One of the key areas that is getting a lot of good press this election cycle is the ridiculous ballot hurdles that third parties have to face. Major newspapers like North Carolina’s News & Observer are starting to pick up the groundswell of discontent among voters disillusioned by the two parties and the chokehold they’ve placed on the competition:
If you’re a political party, you’ll first have to gather 69,734 petition signatures and get them validated. Roughly one-third of all petition signatures are tossed out by the board of elections, so you’ll be shooting for about 105,000, or one for every 73 people in the state.
To get there, you’ll have to hire professional petitioners (no third party has ever done it without them), and you’ll probably have to get big funding from out of state. If you’re as efficient as the Libertarian Party of North Carolina, maybe you can do it in nine months at a cost of $100,000.
Good luck in the election! But remember, if your party doesn’t pull down 10 percent of the vote for governor or president, you’ll be starting all over in the next election cycle. Don’t you wish you had that $100,000 for advertising now?
[…] The legislature should let go its stranglehold on elections. The N.C. Open Elections Coalition, a group of third parties and electoral reform groups, is asking the Senate to pass House Bill 88 in the form it passed two House committees last year.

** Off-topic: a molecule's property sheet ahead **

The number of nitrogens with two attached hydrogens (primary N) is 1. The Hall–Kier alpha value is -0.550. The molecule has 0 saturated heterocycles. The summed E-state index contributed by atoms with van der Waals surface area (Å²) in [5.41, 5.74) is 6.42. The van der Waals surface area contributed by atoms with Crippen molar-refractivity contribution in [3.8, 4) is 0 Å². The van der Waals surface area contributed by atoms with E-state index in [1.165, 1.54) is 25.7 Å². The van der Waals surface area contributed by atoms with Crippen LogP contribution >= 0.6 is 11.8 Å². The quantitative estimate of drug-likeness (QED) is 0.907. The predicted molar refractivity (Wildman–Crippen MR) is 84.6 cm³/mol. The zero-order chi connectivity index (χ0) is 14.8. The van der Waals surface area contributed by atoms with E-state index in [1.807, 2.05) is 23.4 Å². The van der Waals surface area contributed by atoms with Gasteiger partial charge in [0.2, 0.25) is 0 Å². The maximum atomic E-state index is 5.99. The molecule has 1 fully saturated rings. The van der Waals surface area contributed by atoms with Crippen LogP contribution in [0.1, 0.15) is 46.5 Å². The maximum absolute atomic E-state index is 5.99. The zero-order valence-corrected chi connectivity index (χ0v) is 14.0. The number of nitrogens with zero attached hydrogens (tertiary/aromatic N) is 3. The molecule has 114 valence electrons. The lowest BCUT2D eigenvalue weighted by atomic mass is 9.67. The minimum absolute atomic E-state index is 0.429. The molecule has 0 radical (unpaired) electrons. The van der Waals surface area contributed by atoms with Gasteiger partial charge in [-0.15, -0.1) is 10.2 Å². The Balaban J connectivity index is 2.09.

Our elected officials should make it easier, not harder, for the citizens to get involved in their government. Third parties believe their viewpoints are vital to the healthy functioning of our state and our democratic system. You don’t have to agree with them on that point to believe that fairness demands better ballot access laws.
It’s great to see we’re making inroads to ballot reform in the third worst state for third parties (sign their petition online if you agree). That says a lot about Libertarian and other third parties’ efforts to make electing someone other than the same-old blue or red guy more of a reality. Because it’s $100k thrown out the ballot access window instead of being spent on advertising. Third parties need all the dollars they have access to in order to run ads and mount a newsworthy campaign, and this kind of press critical of that barrier is very effective in dismantling those hurdles.,